The lure for Hornet Moth is amongst those I've been trying in the garden occasionally of late but have had no success as yet.  However, the moth is definitely flying locally because a check of the black poplars at the Westcott Venture Park entrance during an exercise walk this evening produced this freshly-vacated pupal case, a mere 300 metres from our house.  One day it'll be added to the garden list but it hasn't happened yet!

Hornet Moth pupal case, Westcott 28th May
Dave Wilton
Westcott, Bucks

Just double-checking a few micros

I'm trying seize the moment and up my micro game this summer, but could just do with a bit of a steer to make sure I'm on the right track. Please could experts confirm or correct my id for these?

                                                                   Celypha lacunana ?

                                                                 Crambus lathoniellus ?

                                                                   Hedya pruniana ?

                                                                Notocelia trimaculana ?

 Pexicopia malvella ?

A tale of two Cochylis

Hi everyone I had two Cochylis in the trap in Longwick this morning with little else of note but some crowd pleasers!

The first is 6mm and the second is 7mm (Fw length) so they seemed different but I appreciate the overlap in fw length mentioned in Sterling and Parsons.

However having looked closely, although they do appear to differ to some degree ( one appears browner?) I concluded they were both Hybridella. But am I right?

Toadflax Brocade

As my first post on this blog I thought I would start with my favourite moth caught so far this year.  This Toadflax Brocade was the first one I have ever caught in my garden. My Garden is in Oxfordshire.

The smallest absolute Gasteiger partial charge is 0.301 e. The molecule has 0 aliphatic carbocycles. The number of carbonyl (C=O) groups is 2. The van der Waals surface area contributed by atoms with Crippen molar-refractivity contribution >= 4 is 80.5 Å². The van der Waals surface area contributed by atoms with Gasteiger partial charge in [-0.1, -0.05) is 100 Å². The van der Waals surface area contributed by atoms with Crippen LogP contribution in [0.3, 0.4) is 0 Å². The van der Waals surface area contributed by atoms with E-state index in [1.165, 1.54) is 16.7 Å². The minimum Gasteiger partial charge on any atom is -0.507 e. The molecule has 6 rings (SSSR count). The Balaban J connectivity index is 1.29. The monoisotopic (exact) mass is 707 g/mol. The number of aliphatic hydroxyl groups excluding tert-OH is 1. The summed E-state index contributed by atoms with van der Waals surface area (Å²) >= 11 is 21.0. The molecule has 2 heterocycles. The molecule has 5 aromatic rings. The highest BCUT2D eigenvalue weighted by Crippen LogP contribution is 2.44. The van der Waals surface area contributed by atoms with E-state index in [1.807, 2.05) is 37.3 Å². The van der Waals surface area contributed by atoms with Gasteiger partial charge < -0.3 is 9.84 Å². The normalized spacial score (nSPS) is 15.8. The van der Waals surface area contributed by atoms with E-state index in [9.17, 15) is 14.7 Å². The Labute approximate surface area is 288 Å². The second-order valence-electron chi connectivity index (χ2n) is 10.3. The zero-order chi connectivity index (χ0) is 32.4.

Thanks, Luke Marriner 

Wednesday, 27 May 2020

Minor problem

I have forever been recording Marbled Minor agg for the three species which are recommended for genitalia dissection to id them, but I just wondered if it were possible to positively id at least the ones  with tawny markings as Tawny Marbled Minor? The three colour variations shown here are those which I am catching lots of at the moment, in roughly equal numbers. The all black specimens and the tawny shaded specimens are consistently smaller than the marbled specimens. If genitalia dissection is required for all, then Peter Hall may I send you a selection for the chop?!!!

Grass Wave

I accidentally flushed this Grass Wave this morning at Stoke Common, Bucks. It is only the 2nd I have seen, the first being 10 years ago in Black Park.

Dave Ferguson, Beaconsfield, Bucks

Tuesday, 26 May 2020


On my way back from a meeting in Milton Keynes this afternoon I called at a cross-roads near Steeple Claydon where the verges host my closest Chimney Sweeper colony to home.  Despite the fact that HS2 Ltd have done their level best to destroy the habitat there, one small productive area for wildlife still remains and does contain plenty of pignut.  If they leave this bit alone perhaps the colony stands a chance of surviving.  I saw a dozen Chimney Sweepers altogether and, as usual, they conspired to thwart any attempt at photography.  Most spent their time flying or else hanging upside down from grass stems apart from this example which paused briefly on a clover flower:

Chimney Sweeper, Steeple Claydon 26th May

An even better record there was of a single Forester Moth, the first I've seen this year.  Forester had a brilliant season locally in 2019 and there must have been quite a bit of dispersal.  The closest known colony is just over 2km away at Charndon, to the west of the lakes at Calvert, and I suspect this may have been the progeny of a wanderer from there.  Nice to find it at another new site.

Forester Moth, Steeple Claydon 26th May

Finally, apart from grass moths the only micro on offer was a single example of Dichrorampha sequana.  Its larvae feed on yarrow and it has been found at this site in the past.

Dichrorampha sequana, Steeple Claydon 26th May

Dave Wilton
Westcott, Bucks

Pug advice please

Advice needed on the following 3 please.  1st wing length 11mm others 10mm. Thank you

Steve Lockey (Garsington)